Self Help is a user-led mental health charity based in the North of England, and forms part of The Big Life group.
Every year, one in four of us will experience a mental health problem. Self Help believe no-one should have to face this alone. We are here to provide the support, advice, tools and techniques you need to help you take control of your life.
We believe in people having a choice in mental health care and we value the experiences of those who have had a mental health difficulty at some point in their life.
A lot of our work is funded by local health authorities, who pay us to provide high quality services across the North of England. We also raise money for special projects by applying to trusts and other grant-making bodies.
Because we’re part of The Big Life group, our work is guided by the same values and approach as all Big Life services, and we share the same mission. Big Life is in the business of changing lives. We fight inequality by working with people and places to create opportunities and inspire change.
We provide a wide range of types of support for people living with mental health problems such as anxiety, depression, phobias and panic attacks, including:
Talking Therapies: Talking Therapies involve talking to someone trained to help you deal with negative feelings. They can help anyone who is experiencing distress. You do not have to be told by a doctor that you have a mental health problem to be offered or benefit from a talking therapy.
eTherapy: With eTherapy, you can work through a series of exercises on your computer and learn techniques to help manage any problems in your life and feel better about yourself. Our team are available to provide you with assistance when you access any of our eTherapy programmes.
Peer Support: Peer Support is built on shared personal experience and empathy, focusing on your strengths, with the goal of achieving wellbeing and recovery. Whether it’s social, emotional or practical support, Peer Support allows you to benefit, whether you are giving or receiving it.
Nicky walked through the Big Life’s doors in 1995, on a mission to start the first self-help group for anxiety and to show the world that people with mental health problems could run services for themselves.
The Zion Anxiety Group was the start of something very special, and in the years that followed, a plethora of vibrant condition-specific support groups were developed. Nearly a decade later, Nicky developed the first user-led, primary care, clinical mental health service and quickly secured commissions to deliver IAPT services and the Sanctuary Crisis Centre; an initiative directly developed from her own experiences of anxiety.
Nicky’s current role cuts across the whole of Big Life, as Director of Mental Health. This means she plays a key role in identifying new services and opportunities, and ensures that mental health has a part to play in every service that the group offers.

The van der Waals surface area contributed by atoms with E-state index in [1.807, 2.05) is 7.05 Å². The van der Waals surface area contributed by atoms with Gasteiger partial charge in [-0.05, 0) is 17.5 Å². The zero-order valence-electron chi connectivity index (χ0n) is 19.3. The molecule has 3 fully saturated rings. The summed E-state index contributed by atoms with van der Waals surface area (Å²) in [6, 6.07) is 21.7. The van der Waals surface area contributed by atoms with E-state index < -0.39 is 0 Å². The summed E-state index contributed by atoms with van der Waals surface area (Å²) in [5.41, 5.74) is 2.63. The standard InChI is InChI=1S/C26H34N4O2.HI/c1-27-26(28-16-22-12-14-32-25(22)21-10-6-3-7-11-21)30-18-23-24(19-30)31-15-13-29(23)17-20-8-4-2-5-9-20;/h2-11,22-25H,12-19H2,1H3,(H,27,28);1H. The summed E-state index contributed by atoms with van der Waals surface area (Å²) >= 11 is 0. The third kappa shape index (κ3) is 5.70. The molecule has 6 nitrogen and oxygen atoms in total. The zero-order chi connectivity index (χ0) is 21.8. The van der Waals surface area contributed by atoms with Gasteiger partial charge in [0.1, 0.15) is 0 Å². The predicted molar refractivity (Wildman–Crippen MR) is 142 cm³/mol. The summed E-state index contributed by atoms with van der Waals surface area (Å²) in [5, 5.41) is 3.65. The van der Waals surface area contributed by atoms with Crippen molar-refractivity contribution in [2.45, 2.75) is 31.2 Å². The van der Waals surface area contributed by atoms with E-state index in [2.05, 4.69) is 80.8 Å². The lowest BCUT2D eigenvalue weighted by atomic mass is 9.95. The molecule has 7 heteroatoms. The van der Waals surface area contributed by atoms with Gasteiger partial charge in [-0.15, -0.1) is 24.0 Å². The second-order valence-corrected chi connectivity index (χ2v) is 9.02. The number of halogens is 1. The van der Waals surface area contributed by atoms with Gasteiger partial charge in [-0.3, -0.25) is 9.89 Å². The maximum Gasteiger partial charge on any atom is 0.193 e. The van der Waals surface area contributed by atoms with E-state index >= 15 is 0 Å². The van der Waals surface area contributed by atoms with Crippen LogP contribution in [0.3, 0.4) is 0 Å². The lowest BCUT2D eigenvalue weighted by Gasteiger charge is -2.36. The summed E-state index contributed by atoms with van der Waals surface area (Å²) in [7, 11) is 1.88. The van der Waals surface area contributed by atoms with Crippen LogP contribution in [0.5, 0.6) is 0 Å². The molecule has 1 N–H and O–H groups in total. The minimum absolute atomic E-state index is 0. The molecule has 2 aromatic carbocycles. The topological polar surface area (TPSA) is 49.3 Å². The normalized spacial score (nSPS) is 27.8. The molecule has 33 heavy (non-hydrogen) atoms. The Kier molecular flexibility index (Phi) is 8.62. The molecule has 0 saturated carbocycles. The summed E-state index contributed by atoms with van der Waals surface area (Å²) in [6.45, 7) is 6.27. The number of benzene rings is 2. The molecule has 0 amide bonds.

Before joining Big Life, Nicky worked in neuroscience as a scientific officer, studying novel anxiolytics (anti-anxiety drugs). She has also served as a non-executive director on a number of NHS boards as well as holding directorships and senior roles in other health organisations.
Self Help was established in 1995 by Nicky Lidbetter and Glenmore Nunes, who developed a drop-in support group for those living with anxiety disorders as a direct result of there being little support at the time in the city of Manchester.
The group (which ran under the Big Life group) was an overnight success and it soon became apparent that there was a need for further groups covering different mental health conditions such as depression.
Throughout the late 90s, Self Help delivered a wide range of drop-in support groups and subsequently developed a reputation for responding to community-based needs through the delivery of high quality services.
With the introduction of the government’s Improving Access to Psychological Therapies initiative (IAPT), the charity was approached by a number of NHS commissioning bodies to deliver a range of primary care mental health services including managing and delivering full IAPT tier 2 and 3 services alongside delivering its well-established eTherapy services.
More recently, the organisation’s long history of responding to unmet need and developing services where there are gaps in mental health provision is best illustrated by the development of community and peer-centred crisis provision through The Sanctuary and associated crisis service provision which have received national recognition.
From that one small drop-in group, amazing things have happened, and a vibrant mental health charity has emerged.
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